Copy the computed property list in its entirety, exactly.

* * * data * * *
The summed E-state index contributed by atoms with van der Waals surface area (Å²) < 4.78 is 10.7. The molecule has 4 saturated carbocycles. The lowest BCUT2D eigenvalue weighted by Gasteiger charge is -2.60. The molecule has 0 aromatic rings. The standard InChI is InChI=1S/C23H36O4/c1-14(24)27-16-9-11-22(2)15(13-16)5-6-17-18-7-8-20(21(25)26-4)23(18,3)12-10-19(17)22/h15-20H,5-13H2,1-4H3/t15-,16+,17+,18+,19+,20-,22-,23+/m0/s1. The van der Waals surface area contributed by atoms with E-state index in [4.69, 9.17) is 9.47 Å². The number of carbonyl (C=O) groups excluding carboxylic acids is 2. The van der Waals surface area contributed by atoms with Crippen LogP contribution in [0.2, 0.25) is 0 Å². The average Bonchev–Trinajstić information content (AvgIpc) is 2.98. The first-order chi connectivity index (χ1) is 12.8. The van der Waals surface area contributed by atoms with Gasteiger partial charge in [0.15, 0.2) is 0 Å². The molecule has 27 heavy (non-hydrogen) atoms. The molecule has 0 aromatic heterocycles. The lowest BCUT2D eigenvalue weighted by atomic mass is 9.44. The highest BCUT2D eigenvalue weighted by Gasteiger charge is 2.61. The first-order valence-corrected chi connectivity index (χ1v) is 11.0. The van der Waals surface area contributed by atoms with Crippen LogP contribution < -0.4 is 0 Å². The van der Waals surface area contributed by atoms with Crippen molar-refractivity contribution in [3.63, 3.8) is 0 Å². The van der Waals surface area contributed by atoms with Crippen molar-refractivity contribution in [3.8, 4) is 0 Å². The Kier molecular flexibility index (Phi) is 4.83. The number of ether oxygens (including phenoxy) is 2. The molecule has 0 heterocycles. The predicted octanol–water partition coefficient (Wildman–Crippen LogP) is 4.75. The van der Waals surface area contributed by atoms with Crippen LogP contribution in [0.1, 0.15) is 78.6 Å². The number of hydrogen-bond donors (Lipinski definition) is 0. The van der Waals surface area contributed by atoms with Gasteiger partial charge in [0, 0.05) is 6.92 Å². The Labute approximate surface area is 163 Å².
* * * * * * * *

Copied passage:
The summed E-state index contributed by atoms with van der Waals surface area (Å²) < 4.78 is 10.7. The molecule has 4 saturated carbocycles. The lowest BCUT2D eigenvalue weighted by Gasteiger charge is -2.60. The molecule has 0 aromatic rings. The standard InChI is InChI=1S/C23H36O4/c1-14(24)27-16-9-11-22(2)15(13-16)5-6-17-18-7-8-20(21(25)26-4)23(18,3)12-10-19(17)22/h15-20H,5-13H2,1-4H3/t15-,16+,17+,18+,19+,20-,22-,23+/m0/s1. The van der Waals surface area contributed by atoms with E-state index in [4.69, 9.17) is 9.47 Å². The number of carbonyl (C=O) groups excluding carboxylic acids is 2. The van der Waals surface area contributed by atoms with Crippen LogP contribution in [0.2, 0.25) is 0 Å². The average Bonchev–Trinajstić information content (AvgIpc) is 2.98. The first-order chi connectivity index (χ1) is 12.8. The van der Waals surface area contributed by atoms with Gasteiger partial charge in [0.15, 0.2) is 0 Å². The molecule has 27 heavy (non-hydrogen) atoms. The molecule has 0 aromatic heterocycles. The lowest BCUT2D eigenvalue weighted by atomic mass is 9.44. The highest BCUT2D eigenvalue weighted by Gasteiger charge is 2.61. The first-order valence-corrected chi connectivity index (χ1v) is 11.0. The van der Waals surface area contributed by atoms with Crippen LogP contribution < -0.4 is 0 Å². The van der Waals surface area contributed by atoms with Crippen molar-refractivity contribution in [3.63, 3.8) is 0 Å². The van der Waals surface area contributed by atoms with Crippen molar-refractivity contribution in [3.8, 4) is 0 Å². The Kier molecular flexibility index (Phi) is 4.83. The number of ether oxygens (including phenoxy) is 2. The molecule has 0 heterocycles. The predicted octanol–water partition coefficient (Wildman–Crippen LogP) is 4.75. The van der Waals surface area contributed by atoms with Crippen LogP contribution in [0.1, 0.15) is 78.6 Å². The number of hydrogen-bond donors (Lipinski definition) is 0. The van der Waals surface area contributed by atoms with Gasteiger partial charge in [0, 0.05) is 6.92 Å². The Labute approximate surface area is 163 Å².